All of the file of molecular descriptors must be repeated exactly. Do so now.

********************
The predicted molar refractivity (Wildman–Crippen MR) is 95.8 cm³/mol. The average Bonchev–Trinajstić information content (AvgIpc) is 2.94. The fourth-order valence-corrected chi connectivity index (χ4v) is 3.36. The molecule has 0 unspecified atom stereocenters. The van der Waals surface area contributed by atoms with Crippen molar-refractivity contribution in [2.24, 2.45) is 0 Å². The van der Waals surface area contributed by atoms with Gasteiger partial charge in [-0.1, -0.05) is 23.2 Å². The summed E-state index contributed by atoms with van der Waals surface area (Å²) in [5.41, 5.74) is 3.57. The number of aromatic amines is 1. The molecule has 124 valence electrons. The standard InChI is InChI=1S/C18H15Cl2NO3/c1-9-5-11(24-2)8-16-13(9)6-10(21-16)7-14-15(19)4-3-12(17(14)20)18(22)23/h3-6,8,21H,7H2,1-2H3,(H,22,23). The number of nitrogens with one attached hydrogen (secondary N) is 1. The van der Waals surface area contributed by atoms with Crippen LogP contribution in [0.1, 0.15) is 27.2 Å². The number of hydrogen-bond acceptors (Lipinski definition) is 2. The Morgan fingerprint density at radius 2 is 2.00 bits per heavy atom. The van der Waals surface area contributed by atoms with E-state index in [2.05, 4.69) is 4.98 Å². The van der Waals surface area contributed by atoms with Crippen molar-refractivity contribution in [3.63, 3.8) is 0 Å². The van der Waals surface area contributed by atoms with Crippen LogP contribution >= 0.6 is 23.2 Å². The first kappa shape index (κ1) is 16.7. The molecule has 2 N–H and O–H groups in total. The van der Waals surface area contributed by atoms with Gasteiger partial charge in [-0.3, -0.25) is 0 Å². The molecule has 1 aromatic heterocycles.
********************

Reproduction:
The predicted molar refractivity (Wildman–Crippen MR) is 95.8 cm³/mol. The average Bonchev–Trinajstić information content (AvgIpc) is 2.94. The fourth-order valence-corrected chi connectivity index (χ4v) is 3.36. The molecule has 0 unspecified atom stereocenters. The van der Waals surface area contributed by atoms with Crippen molar-refractivity contribution in [2.24, 2.45) is 0 Å². The van der Waals surface area contributed by atoms with Gasteiger partial charge in [-0.1, -0.05) is 23.2 Å². The summed E-state index contributed by atoms with van der Waals surface area (Å²) in [5.41, 5.74) is 3.57. The number of aromatic amines is 1. The molecule has 124 valence electrons. The standard InChI is InChI=1S/C18H15Cl2NO3/c1-9-5-11(24-2)8-16-13(9)6-10(21-16)7-14-15(19)4-3-12(17(14)20)18(22)23/h3-6,8,21H,7H2,1-2H3,(H,22,23). The number of nitrogens with one attached hydrogen (secondary N) is 1. The van der Waals surface area contributed by atoms with Crippen LogP contribution in [0.1, 0.15) is 27.2 Å². The number of hydrogen-bond acceptors (Lipinski definition) is 2. The Morgan fingerprint density at radius 2 is 2.00 bits per heavy atom. The van der Waals surface area contributed by atoms with E-state index in [2.05, 4.69) is 4.98 Å². The van der Waals surface area contributed by atoms with Crippen molar-refractivity contribution in [3.63, 3.8) is 0 Å². The van der Waals surface area contributed by atoms with Crippen LogP contribution >= 0.6 is 23.2 Å². The first kappa shape index (κ1) is 16.7. The molecule has 2 N–H and O–H groups in total. The van der Waals surface area contributed by atoms with Gasteiger partial charge in [-0.3, -0.25) is 0 Å². The molecule has 1 aromatic heterocycles.